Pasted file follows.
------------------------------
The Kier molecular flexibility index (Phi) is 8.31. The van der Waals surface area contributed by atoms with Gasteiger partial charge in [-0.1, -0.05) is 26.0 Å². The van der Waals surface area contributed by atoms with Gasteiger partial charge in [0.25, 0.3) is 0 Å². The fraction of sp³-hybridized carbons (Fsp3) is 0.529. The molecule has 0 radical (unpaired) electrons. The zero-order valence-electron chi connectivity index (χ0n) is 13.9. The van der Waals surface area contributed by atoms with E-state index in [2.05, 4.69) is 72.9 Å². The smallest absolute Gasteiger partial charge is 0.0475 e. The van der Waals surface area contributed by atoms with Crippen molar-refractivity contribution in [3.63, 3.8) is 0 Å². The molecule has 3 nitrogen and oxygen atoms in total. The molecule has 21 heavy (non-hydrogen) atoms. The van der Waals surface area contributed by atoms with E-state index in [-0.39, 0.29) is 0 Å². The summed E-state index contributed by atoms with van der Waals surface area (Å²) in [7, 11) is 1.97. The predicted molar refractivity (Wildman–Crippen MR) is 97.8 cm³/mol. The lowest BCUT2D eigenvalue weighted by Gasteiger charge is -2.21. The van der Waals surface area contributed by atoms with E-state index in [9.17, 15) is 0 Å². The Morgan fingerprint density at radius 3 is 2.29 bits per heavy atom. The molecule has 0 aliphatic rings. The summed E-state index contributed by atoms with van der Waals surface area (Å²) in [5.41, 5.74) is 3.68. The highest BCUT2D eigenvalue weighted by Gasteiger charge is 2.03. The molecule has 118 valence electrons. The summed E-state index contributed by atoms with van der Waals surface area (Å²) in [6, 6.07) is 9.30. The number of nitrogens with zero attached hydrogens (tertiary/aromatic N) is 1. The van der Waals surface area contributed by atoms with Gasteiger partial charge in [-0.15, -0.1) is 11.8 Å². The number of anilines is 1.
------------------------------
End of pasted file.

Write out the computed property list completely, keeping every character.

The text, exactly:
The Kier molecular flexibility index (Phi) is 8.31. The van der Waals surface area contributed by atoms with Gasteiger partial charge in [-0.1, -0.05) is 26.0 Å². The van der Waals surface area contributed by atoms with Gasteiger partial charge in [0.25, 0.3) is 0 Å². The fraction of sp³-hybridized carbons (Fsp3) is 0.529. The molecule has 0 radical (unpaired) electrons. The zero-order valence-electron chi connectivity index (χ0n) is 13.9. The van der Waals surface area contributed by atoms with E-state index in [2.05, 4.69) is 72.9 Å². The smallest absolute Gasteiger partial charge is 0.0475 e. The van der Waals surface area contributed by atoms with Crippen molar-refractivity contribution in [3.63, 3.8) is 0 Å². The molecule has 3 nitrogen and oxygen atoms in total. The molecule has 21 heavy (non-hydrogen) atoms. The van der Waals surface area contributed by atoms with E-state index in [-0.39, 0.29) is 0 Å². The summed E-state index contributed by atoms with van der Waals surface area (Å²) in [7, 11) is 1.97. The predicted molar refractivity (Wildman–Crippen MR) is 97.8 cm³/mol. The lowest BCUT2D eigenvalue weighted by Gasteiger charge is -2.21. The van der Waals surface area contributed by atoms with E-state index in [9.17, 15) is 0 Å². The Morgan fingerprint density at radius 3 is 2.29 bits per heavy atom. The molecule has 0 aliphatic rings. The summed E-state index contributed by atoms with van der Waals surface area (Å²) in [5.41, 5.74) is 3.68. The highest BCUT2D eigenvalue weighted by Gasteiger charge is 2.03. The molecule has 118 valence electrons. The summed E-state index contributed by atoms with van der Waals surface area (Å²) in [6, 6.07) is 9.30. The number of nitrogens with zero attached hydrogens (tertiary/aromatic N) is 1. The van der Waals surface area contributed by atoms with Gasteiger partial charge in [-0.15, -0.1) is 11.8 Å². The number of anilines is 1.